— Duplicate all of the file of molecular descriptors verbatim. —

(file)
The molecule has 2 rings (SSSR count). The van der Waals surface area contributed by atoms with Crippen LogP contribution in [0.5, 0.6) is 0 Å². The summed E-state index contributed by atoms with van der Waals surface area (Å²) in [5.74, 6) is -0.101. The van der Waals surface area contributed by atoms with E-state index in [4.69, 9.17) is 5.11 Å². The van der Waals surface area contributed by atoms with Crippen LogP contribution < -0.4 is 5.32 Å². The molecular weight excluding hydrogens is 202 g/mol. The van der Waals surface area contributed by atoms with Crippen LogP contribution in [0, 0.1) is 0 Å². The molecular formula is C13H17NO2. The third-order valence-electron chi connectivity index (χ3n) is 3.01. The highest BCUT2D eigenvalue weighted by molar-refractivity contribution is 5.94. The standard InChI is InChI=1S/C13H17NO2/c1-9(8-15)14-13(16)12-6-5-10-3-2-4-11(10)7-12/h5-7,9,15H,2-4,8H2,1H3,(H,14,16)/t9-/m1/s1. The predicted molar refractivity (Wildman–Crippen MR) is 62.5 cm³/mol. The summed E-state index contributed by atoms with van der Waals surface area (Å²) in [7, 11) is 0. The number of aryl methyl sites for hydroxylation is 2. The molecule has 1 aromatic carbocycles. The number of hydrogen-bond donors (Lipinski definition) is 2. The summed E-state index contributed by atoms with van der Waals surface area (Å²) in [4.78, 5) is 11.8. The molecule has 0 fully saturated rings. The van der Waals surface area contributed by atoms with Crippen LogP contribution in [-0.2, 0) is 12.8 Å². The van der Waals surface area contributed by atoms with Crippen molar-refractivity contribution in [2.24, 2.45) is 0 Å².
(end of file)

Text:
The molecule has 2 rings (SSSR count). The van der Waals surface area contributed by atoms with Crippen LogP contribution in [0.5, 0.6) is 0 Å². The summed E-state index contributed by atoms with van der Waals surface area (Å²) in [5.74, 6) is -0.101. The van der Waals surface area contributed by atoms with E-state index in [4.69, 9.17) is 5.11 Å². The van der Waals surface area contributed by atoms with Crippen LogP contribution < -0.4 is 5.32 Å². The molecular weight excluding hydrogens is 202 g/mol. The van der Waals surface area contributed by atoms with Crippen LogP contribution in [0, 0.1) is 0 Å². The molecular formula is C13H17NO2. The third-order valence-electron chi connectivity index (χ3n) is 3.01. The highest BCUT2D eigenvalue weighted by molar-refractivity contribution is 5.94. The standard InChI is InChI=1S/C13H17NO2/c1-9(8-15)14-13(16)12-6-5-10-3-2-4-11(10)7-12/h5-7,9,15H,2-4,8H2,1H3,(H,14,16)/t9-/m1/s1. The predicted molar refractivity (Wildman–Crippen MR) is 62.5 cm³/mol. The summed E-state index contributed by atoms with van der Waals surface area (Å²) in [7, 11) is 0. The number of aryl methyl sites for hydroxylation is 2. The molecule has 1 aromatic carbocycles. The number of hydrogen-bond donors (Lipinski definition) is 2. The summed E-state index contributed by atoms with van der Waals surface area (Å²) in [4.78, 5) is 11.8. The molecule has 0 fully saturated rings. The van der Waals surface area contributed by atoms with Crippen LogP contribution in [-0.2, 0) is 12.8 Å². The van der Waals surface area contributed by atoms with Crippen molar-refractivity contribution in [2.24, 2.45) is 0 Å².